In ray tracing we're only interested in the half-line where \(t > 0\). That half-line represents a ray traveling from the camera into the scene, and that's why we refer to it as a ray instead of a line. \(t < 0\) would describe a ray traveling out back of the camera.

As an example, we can find the parametric equation of the line passing through \((1,-1,4)\) in the direction of \((3,5,-1)\). We do so by plugging the two vectors into the vector equation for the line: $$\begin{eqnarray*} \vec p = (1,-1,4) + t(3,5,-2)\\ \vec p = (1,-1,4) + (3t,5t,-2t)\\ (x,y,z) = (1+3t,-1+5t,4-2t) \end{eqnarray*}$$ For any scalar \(t\) we get any position vector on the line. For ray-sphere intersections, we're after some values of \(t\) describing points of intersection. Once we have those values, we plug those into the parametric equation of a line to get the \((x,y,z)\) coordinate of intersection.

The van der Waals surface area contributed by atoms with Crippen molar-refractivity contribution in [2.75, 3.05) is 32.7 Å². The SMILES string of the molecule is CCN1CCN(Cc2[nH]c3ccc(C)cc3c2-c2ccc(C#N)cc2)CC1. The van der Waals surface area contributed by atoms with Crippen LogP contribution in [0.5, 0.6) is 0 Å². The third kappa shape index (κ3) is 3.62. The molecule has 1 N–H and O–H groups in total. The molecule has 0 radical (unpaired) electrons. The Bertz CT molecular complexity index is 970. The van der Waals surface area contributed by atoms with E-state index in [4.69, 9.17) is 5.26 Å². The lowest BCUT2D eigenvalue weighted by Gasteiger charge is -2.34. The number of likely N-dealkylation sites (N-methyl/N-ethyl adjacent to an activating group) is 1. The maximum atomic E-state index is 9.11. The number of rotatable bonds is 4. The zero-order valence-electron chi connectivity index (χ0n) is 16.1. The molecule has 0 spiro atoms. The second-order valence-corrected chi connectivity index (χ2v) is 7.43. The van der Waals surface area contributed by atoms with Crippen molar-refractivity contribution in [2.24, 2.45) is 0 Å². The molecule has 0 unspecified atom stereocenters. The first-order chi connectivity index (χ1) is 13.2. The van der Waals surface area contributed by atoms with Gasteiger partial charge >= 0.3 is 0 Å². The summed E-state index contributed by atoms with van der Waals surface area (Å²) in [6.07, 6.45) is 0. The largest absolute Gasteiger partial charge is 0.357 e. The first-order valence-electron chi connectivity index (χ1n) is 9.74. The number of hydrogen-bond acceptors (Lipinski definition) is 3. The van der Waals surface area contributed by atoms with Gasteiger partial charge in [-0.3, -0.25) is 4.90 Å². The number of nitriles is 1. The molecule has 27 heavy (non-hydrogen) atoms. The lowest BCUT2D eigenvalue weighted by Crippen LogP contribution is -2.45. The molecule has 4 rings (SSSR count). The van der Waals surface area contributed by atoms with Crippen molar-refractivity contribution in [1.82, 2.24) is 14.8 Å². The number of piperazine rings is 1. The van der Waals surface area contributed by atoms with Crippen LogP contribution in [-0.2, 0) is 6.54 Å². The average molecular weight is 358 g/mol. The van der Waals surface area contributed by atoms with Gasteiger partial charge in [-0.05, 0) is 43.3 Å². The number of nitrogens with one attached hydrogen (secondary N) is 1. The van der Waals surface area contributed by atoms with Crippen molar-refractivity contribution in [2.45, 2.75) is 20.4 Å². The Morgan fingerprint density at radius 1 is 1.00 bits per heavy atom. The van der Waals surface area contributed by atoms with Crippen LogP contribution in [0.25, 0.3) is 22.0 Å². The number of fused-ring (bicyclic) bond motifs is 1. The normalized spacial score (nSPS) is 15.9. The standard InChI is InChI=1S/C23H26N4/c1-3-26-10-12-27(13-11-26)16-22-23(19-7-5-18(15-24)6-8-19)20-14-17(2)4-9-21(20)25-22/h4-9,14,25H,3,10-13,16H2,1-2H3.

Line and sphere intersections, scalar edition